Friday, December 12, 2014

Should I leave Japan again? (2)

SAPPORO, Japan — Takashi Uemura was 33 when he wrote the article that would make his career. Then an investigative reporter for The Asahi Shimbun, Japan’s second-largest newspaper, he examined whether the Imperial Army had forced women to work in military brothels during World War II. His report, under the headline “Remembering Still Brings Tears,” was one of the first to tell the story of a former “comfort woman” from Korea.
Fast-forward a quarter century, and that article has made Mr. Uemura, now 56 and retired from journalism, a target of Japan’s political right. Tabloids brand him a traitor for disseminating “Korean lies” that they say were part of a smear campaign aimed at settling old scores with Japan. Threats of violence, Mr. Uemura says, have cost him one university teaching job and could soon rob him of a second. Ultranationalists have even gone after his children, posting Internet messages urging people to drive his teenage daughter to suicide.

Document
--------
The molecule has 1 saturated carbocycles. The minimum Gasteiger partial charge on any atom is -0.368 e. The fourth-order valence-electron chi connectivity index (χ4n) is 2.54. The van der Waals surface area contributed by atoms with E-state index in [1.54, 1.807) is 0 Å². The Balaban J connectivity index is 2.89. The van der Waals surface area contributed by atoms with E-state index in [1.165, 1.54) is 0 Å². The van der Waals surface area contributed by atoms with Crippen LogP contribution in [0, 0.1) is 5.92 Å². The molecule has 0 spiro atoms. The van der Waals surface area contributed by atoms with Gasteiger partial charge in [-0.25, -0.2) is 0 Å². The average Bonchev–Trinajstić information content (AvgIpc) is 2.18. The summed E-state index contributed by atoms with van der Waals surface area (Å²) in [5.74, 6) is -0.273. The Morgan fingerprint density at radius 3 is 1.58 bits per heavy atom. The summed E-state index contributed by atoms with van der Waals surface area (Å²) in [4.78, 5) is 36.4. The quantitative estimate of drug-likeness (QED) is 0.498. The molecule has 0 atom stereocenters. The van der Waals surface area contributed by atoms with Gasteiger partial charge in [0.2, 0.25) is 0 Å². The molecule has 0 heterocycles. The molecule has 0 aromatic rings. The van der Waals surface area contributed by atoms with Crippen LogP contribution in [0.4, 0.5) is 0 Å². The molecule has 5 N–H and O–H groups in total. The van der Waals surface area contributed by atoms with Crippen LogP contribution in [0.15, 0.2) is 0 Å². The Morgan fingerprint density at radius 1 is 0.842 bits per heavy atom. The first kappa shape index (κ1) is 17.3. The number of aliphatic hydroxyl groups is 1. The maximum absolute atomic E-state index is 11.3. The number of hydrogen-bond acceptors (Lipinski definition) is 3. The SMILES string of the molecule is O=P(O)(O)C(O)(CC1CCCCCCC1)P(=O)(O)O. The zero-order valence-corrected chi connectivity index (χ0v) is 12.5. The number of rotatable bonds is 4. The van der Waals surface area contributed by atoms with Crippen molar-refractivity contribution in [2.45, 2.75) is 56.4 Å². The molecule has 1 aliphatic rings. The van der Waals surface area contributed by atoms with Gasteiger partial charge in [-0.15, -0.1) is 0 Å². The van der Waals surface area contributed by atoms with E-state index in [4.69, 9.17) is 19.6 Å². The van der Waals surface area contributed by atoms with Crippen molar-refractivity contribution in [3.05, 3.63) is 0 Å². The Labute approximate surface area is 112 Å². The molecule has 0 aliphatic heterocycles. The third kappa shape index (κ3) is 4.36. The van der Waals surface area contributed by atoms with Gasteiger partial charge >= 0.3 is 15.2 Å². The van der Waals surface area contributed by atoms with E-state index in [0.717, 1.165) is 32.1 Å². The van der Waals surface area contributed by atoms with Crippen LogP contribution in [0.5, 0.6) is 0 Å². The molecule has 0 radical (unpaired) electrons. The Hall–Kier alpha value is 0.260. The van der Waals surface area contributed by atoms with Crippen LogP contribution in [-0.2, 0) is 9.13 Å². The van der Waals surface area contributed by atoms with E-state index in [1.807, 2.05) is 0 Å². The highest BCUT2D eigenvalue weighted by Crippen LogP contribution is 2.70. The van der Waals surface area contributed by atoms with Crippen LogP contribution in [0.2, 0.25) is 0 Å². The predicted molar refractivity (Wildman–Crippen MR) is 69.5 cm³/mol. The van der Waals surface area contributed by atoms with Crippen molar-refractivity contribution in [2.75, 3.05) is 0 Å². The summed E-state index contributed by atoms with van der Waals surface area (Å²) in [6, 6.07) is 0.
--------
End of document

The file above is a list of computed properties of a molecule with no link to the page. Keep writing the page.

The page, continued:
--Martin Fackler, Rewriting the War, Japanese Right Attacks a Newspaper, the New York Times, Dec. 2, 2014


Should I leave Japan again?

What can I say? Some, especially those Japanese who only see the mainstream Japanese media may call this article simplistic. But, I think it is fair--fair in a way it depicts how Japan looks like now, and I must say appearance is more important than, for instance, the ambiguity the secret laws pose. I mean, law scholars can discuss how the laws actually work, but their interpretations do not really matter for those in power as long as the laws silence people (as a threat, whatever). The article also describes how much of a control freak Abe is, which I agree fully. People like him a decade or so ago were marginal, are now mainstream. He is still a Neo-Nazi-ish people's hero. But, my concern is that there appears to be a tacit agreement between relatively moderate conservative voters not to question his agenda.

History tells that whatever (a war, a nuclear disaster, etc.) happens, people can quickly get used to it, and that makes me pessimistic.